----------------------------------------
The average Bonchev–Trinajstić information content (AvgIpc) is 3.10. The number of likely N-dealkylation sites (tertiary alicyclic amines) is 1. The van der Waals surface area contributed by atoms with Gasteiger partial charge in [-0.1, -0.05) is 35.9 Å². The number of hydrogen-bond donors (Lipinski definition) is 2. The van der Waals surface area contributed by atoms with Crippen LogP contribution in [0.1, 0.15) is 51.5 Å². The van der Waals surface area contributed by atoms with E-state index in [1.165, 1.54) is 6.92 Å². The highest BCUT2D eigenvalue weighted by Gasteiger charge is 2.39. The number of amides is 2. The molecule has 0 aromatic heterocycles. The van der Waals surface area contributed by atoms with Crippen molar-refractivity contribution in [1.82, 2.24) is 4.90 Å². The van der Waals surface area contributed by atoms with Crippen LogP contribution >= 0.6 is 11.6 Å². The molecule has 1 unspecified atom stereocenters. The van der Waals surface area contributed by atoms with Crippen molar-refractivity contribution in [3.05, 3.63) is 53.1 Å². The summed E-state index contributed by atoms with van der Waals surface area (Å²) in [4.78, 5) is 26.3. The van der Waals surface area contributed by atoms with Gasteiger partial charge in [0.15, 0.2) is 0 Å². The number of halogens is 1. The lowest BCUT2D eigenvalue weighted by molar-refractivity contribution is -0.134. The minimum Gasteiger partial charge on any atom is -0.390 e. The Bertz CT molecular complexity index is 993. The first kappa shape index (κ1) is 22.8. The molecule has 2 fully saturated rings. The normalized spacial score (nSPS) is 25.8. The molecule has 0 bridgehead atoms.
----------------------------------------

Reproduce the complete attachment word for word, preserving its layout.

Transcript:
The average Bonchev–Trinajstić information content (AvgIpc) is 3.10. The number of likely N-dealkylation sites (tertiary alicyclic amines) is 1. The van der Waals surface area contributed by atoms with Gasteiger partial charge in [-0.1, -0.05) is 35.9 Å². The number of hydrogen-bond donors (Lipinski definition) is 2. The van der Waals surface area contributed by atoms with Crippen LogP contribution in [0.1, 0.15) is 51.5 Å². The van der Waals surface area contributed by atoms with E-state index in [1.165, 1.54) is 6.92 Å². The highest BCUT2D eigenvalue weighted by Gasteiger charge is 2.39. The number of amides is 2. The molecule has 0 aromatic heterocycles. The van der Waals surface area contributed by atoms with Crippen molar-refractivity contribution in [1.82, 2.24) is 4.90 Å². The van der Waals surface area contributed by atoms with Crippen LogP contribution >= 0.6 is 11.6 Å². The molecule has 1 unspecified atom stereocenters. The van der Waals surface area contributed by atoms with Crippen molar-refractivity contribution in [3.05, 3.63) is 53.1 Å². The summed E-state index contributed by atoms with van der Waals surface area (Å²) in [4.78, 5) is 26.3. The van der Waals surface area contributed by atoms with Gasteiger partial charge in [0.15, 0.2) is 0 Å². The number of halogens is 1. The lowest BCUT2D eigenvalue weighted by molar-refractivity contribution is -0.134. The minimum Gasteiger partial charge on any atom is -0.390 e. The Bertz CT molecular complexity index is 993. The first kappa shape index (κ1) is 22.8. The molecule has 2 fully saturated rings. The normalized spacial score (nSPS) is 25.8. The molecule has 0 bridgehead atoms.